Filing for Bankruptcy
Bankruptcy allows an honest but unfortunate debtor to be released from the burden of debt. It is a legal process legislated by the federal government and administered by Licensed Insolvency Trustees, professionals who must be impartial, and is based on fairness to both you and your creditors. It allows you a financial fresh start when other options are not possible.
Upon filing a bankruptcy almost all legal actions such as wage garnishment and collections calls by unsecured creditors, including government agencies, must stop. You no longer pay your unsecured creditors. In Canada, outstanding income tax is usually an unsecured debt. Payments on secured debts, such as a house mortgage or car loan, typically continue if you can afford to keep those assets.
You do not automatically lose your assets. Although some assets must be liquidated and the proceeds used to pay creditors, you are entitled to keep certain exempt possessions, such as household goods, a vehicle, house equity and tools of the trade, if the values are below the amount set by provincial legislation. The Trustee will explain what assets you can keep when reviewing your options with you.
Your main duties during the period of bankruptcy include filing monthly reports of Income and Expenses, paying a percentage of net income if it exceeds the government standard threshold (surplus income), attending two (2) one-on-one financial counselling sessions as well as paying the bankruptcy costs, which are set by the government. Those costs are typically paid by way of assets, tax refunds, surplus income and/or flexible monthly payments.
At the conclusion of the process you’ll receive a discharge, which legally erases the debts that were stopped when you filed the bankruptcy. If this is your first bankruptcy, you may be automatically discharged after 9 months if you have completed all required duties. Some individuals remain in bankruptcy for longer periods depending on certain factors. The Trustee will explain how your situation affects the length of the bankruptcy period when reviewing your options with you.
To determine whether Bankruptcy is the right solution for you starts with the complimentary consultation, where we will present all available options and answer all of your questions, many of which will be unique to your situation.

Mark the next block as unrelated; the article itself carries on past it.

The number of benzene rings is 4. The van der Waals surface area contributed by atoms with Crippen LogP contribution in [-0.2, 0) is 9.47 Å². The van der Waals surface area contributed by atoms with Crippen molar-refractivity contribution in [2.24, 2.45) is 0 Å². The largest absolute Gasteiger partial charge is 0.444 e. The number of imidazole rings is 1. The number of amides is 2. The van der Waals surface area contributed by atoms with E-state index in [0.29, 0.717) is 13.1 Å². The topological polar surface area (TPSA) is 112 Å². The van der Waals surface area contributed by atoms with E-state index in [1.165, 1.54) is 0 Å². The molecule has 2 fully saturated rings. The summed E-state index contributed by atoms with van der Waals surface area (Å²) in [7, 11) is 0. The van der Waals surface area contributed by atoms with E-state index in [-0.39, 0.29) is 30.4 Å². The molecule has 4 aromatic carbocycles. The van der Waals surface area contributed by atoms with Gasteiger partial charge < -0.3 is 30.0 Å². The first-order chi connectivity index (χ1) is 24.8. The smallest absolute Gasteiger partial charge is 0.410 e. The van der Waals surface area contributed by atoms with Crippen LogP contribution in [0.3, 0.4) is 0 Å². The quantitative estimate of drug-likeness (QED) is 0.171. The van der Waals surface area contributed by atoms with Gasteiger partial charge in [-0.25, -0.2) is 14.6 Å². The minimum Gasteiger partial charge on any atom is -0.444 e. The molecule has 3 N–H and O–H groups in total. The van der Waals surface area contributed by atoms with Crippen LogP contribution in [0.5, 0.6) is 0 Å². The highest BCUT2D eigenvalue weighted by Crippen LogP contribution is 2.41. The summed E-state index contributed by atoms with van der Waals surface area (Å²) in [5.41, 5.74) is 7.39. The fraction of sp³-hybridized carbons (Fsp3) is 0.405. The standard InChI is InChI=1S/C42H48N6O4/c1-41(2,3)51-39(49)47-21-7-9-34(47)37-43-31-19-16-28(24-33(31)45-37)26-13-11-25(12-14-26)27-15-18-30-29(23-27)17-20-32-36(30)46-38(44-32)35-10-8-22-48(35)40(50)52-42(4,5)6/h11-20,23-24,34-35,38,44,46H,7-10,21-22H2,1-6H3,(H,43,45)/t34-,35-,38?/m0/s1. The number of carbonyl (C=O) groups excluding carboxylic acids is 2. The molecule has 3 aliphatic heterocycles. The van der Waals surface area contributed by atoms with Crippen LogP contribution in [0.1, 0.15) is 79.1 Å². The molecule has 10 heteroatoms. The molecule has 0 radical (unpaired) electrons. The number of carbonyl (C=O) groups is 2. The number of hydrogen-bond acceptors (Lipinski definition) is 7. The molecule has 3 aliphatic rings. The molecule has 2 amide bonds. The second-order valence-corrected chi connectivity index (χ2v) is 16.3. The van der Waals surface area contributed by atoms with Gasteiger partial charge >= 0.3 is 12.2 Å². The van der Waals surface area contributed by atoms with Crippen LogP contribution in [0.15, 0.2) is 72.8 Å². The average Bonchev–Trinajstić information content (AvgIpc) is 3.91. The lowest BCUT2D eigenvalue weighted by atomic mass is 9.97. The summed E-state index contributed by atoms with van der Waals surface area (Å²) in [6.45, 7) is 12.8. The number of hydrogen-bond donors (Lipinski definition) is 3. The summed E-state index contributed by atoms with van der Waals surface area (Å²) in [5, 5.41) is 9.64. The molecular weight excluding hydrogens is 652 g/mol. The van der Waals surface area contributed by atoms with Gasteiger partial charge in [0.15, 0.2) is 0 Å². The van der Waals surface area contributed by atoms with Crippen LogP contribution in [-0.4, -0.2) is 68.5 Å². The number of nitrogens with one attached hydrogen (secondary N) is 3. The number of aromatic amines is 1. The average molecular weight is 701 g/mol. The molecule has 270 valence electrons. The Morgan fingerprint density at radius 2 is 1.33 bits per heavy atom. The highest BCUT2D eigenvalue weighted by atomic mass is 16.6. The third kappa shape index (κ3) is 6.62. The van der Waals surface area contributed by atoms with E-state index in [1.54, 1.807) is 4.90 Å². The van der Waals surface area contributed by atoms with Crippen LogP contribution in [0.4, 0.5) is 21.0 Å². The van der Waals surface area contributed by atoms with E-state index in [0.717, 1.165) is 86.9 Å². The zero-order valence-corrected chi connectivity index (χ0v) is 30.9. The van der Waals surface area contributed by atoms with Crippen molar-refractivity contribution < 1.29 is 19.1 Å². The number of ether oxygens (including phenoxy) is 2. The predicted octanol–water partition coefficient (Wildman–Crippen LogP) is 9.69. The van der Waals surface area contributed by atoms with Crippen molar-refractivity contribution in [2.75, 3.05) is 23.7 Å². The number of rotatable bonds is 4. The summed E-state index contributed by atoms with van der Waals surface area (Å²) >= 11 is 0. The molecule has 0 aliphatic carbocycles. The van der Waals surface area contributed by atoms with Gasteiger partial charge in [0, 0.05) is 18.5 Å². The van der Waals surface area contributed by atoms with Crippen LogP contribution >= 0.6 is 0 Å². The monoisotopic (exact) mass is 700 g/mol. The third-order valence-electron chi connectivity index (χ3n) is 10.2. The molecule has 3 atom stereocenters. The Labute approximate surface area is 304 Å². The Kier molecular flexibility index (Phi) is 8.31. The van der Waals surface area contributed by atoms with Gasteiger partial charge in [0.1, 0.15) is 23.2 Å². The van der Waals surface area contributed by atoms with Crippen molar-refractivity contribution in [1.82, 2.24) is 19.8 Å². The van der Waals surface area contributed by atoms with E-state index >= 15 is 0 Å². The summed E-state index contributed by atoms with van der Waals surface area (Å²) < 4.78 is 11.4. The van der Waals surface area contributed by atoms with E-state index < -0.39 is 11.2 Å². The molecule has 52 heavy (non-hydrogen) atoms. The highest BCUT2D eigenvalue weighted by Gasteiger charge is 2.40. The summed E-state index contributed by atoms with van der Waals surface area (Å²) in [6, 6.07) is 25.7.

Here are some of the more common concerns and questions that will be answered at the consultation:
- Student Loans
- Issues regarding 2nd or 3rd time bankruptcy
- The impact on consumer credit ratings, mortgages, pensions, RRSP’s etc.
- Duties required during the bankruptcy process
- Cost of bankruptcy proceeding
- What happens with tax returns?
- What happens with ongoing payments for services; utilities, cell phones, cable, etc.?
- What affect will this have on my spouse or partner?
- Will my employer find out?
- Do you advertise my bankruptcy information?
What Steps are Involved in Filing for Bankruptcy?
Most unsecured debts are discharged through bankruptcy. This includes credit cards, lines of credit, and even tax obligations. Some debts, however, cannot be discharged through bankruptcy, and these include child support payments and student loans that are less than 7 years old. Your licensed insolvency trustee (LIT) can help you to determine which of your financial obligations can be eliminated through bankruptcy.
- File monthly reports
- Update your LIT of any changes to your financial situation
- Make monthly payments of any surplus amounts
- Pay administrative fees
How long does it take to have a bankruptcy discharged?
First time bankruptcies can be automatically discharged in as little as 9 months in some cases. Subsequent bankruptcies take considerably longer, and can last as long as 3 years. Being compliant in your reporting obligations and ensuring that your payments remain up to date can help you to discharge your bankruptcy as early as possible. Failure to comply with your obligations, however, can lead to extended terms and further repercussions imposed by the Court, so it’s important to stay on track throughout the process.
What types of debts are discharged through bankruptcy?
Most unsecured debts are discharged through bankruptcy. This includes credit cards, lines of credit, and even tax obligations. Some debts, however, cannot be discharged through bankruptcy, and these include child support payments and student loans that are less than 7 years old. Your LIT can help you to determine which of your financial obligations can be eliminated through bankruptcy.